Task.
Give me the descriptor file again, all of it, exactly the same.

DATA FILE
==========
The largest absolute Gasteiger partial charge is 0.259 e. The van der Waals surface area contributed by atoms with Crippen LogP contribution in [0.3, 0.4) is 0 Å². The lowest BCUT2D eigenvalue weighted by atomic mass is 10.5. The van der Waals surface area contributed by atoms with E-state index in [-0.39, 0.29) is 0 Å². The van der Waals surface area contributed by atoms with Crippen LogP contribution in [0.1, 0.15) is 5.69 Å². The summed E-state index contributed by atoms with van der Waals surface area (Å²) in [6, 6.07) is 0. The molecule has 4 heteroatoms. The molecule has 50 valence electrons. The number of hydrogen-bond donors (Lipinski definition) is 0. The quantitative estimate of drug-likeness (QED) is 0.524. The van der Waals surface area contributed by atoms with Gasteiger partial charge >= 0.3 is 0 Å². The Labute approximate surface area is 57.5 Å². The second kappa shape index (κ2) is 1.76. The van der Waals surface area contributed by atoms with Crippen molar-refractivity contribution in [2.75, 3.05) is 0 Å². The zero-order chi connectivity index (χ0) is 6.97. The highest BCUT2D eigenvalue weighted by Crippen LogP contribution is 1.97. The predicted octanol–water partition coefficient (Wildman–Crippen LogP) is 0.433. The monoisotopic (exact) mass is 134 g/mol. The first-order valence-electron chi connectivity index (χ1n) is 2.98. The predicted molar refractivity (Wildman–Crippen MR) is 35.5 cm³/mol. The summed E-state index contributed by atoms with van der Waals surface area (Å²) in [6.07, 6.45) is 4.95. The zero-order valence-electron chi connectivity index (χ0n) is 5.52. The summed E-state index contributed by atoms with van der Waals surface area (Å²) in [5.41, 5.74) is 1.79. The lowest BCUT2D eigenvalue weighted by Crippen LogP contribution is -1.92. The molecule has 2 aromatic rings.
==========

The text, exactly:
The largest absolute Gasteiger partial charge is 0.259 e. The van der Waals surface area contributed by atoms with Crippen LogP contribution in [0.3, 0.4) is 0 Å². The lowest BCUT2D eigenvalue weighted by atomic mass is 10.5. The van der Waals surface area contributed by atoms with E-state index in [-0.39, 0.29) is 0 Å². The van der Waals surface area contributed by atoms with Crippen LogP contribution in [0.1, 0.15) is 5.69 Å². The summed E-state index contributed by atoms with van der Waals surface area (Å²) in [6, 6.07) is 0. The molecule has 4 heteroatoms. The molecule has 50 valence electrons. The number of hydrogen-bond donors (Lipinski definition) is 0. The quantitative estimate of drug-likeness (QED) is 0.524. The van der Waals surface area contributed by atoms with Gasteiger partial charge >= 0.3 is 0 Å². The Labute approximate surface area is 57.5 Å². The second kappa shape index (κ2) is 1.76. The van der Waals surface area contributed by atoms with Crippen molar-refractivity contribution in [2.75, 3.05) is 0 Å². The zero-order chi connectivity index (χ0) is 6.97. The highest BCUT2D eigenvalue weighted by Crippen LogP contribution is 1.97. The predicted octanol–water partition coefficient (Wildman–Crippen LogP) is 0.433. The monoisotopic (exact) mass is 134 g/mol. The first-order valence-electron chi connectivity index (χ1n) is 2.98. The predicted molar refractivity (Wildman–Crippen MR) is 35.5 cm³/mol. The summed E-state index contributed by atoms with van der Waals surface area (Å²) in [6.07, 6.45) is 4.95. The zero-order valence-electron chi connectivity index (χ0n) is 5.52. The summed E-state index contributed by atoms with van der Waals surface area (Å²) in [5.41, 5.74) is 1.79. The lowest BCUT2D eigenvalue weighted by Crippen LogP contribution is -1.92. The molecule has 2 aromatic rings.